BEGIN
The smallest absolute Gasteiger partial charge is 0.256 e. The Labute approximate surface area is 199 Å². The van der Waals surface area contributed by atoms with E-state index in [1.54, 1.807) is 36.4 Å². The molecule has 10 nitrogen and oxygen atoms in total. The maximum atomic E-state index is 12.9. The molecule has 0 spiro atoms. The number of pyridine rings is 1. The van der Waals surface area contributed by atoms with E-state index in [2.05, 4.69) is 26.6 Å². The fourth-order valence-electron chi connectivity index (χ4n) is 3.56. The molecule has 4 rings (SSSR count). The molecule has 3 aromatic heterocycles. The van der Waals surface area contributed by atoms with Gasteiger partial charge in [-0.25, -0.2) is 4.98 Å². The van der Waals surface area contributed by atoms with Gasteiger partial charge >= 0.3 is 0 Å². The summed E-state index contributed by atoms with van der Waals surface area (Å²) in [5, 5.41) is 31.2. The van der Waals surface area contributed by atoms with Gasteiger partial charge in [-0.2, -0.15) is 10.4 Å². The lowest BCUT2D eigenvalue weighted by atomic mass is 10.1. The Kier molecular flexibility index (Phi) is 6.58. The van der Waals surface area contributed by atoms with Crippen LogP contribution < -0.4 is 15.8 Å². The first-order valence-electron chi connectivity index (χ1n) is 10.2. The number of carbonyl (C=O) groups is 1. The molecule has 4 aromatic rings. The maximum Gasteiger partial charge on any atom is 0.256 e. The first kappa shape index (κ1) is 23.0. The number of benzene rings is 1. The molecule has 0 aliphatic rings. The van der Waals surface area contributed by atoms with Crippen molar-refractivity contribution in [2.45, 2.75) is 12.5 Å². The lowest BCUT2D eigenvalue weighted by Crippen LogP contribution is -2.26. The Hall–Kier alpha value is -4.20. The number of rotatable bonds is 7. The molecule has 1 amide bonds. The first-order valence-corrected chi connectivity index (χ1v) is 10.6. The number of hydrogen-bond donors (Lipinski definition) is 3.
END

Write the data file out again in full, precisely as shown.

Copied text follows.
The smallest absolute Gasteiger partial charge is 0.256 e. The Labute approximate surface area is 199 Å². The van der Waals surface area contributed by atoms with E-state index in [1.54, 1.807) is 36.4 Å². The molecule has 10 nitrogen and oxygen atoms in total. The maximum atomic E-state index is 12.9. The molecule has 0 spiro atoms. The number of pyridine rings is 1. The van der Waals surface area contributed by atoms with E-state index in [2.05, 4.69) is 26.6 Å². The fourth-order valence-electron chi connectivity index (χ4n) is 3.56. The molecule has 4 rings (SSSR count). The molecule has 3 aromatic heterocycles. The van der Waals surface area contributed by atoms with Gasteiger partial charge in [-0.25, -0.2) is 4.98 Å². The van der Waals surface area contributed by atoms with Gasteiger partial charge >= 0.3 is 0 Å². The summed E-state index contributed by atoms with van der Waals surface area (Å²) in [5, 5.41) is 31.2. The van der Waals surface area contributed by atoms with Gasteiger partial charge in [-0.2, -0.15) is 10.4 Å². The lowest BCUT2D eigenvalue weighted by atomic mass is 10.1. The Kier molecular flexibility index (Phi) is 6.58. The van der Waals surface area contributed by atoms with Crippen LogP contribution < -0.4 is 15.8 Å². The first-order valence-electron chi connectivity index (χ1n) is 10.2. The number of carbonyl (C=O) groups is 1. The molecule has 4 aromatic rings. The maximum Gasteiger partial charge on any atom is 0.256 e. The first kappa shape index (κ1) is 23.0. The number of benzene rings is 1. The molecule has 0 aliphatic rings. The van der Waals surface area contributed by atoms with Crippen molar-refractivity contribution in [2.45, 2.75) is 12.5 Å². The lowest BCUT2D eigenvalue weighted by Crippen LogP contribution is -2.26. The Hall–Kier alpha value is -4.20. The number of rotatable bonds is 7. The molecule has 1 amide bonds. The first-order valence-corrected chi connectivity index (χ1v) is 10.6. The number of hydrogen-bond donors (Lipinski definition) is 3.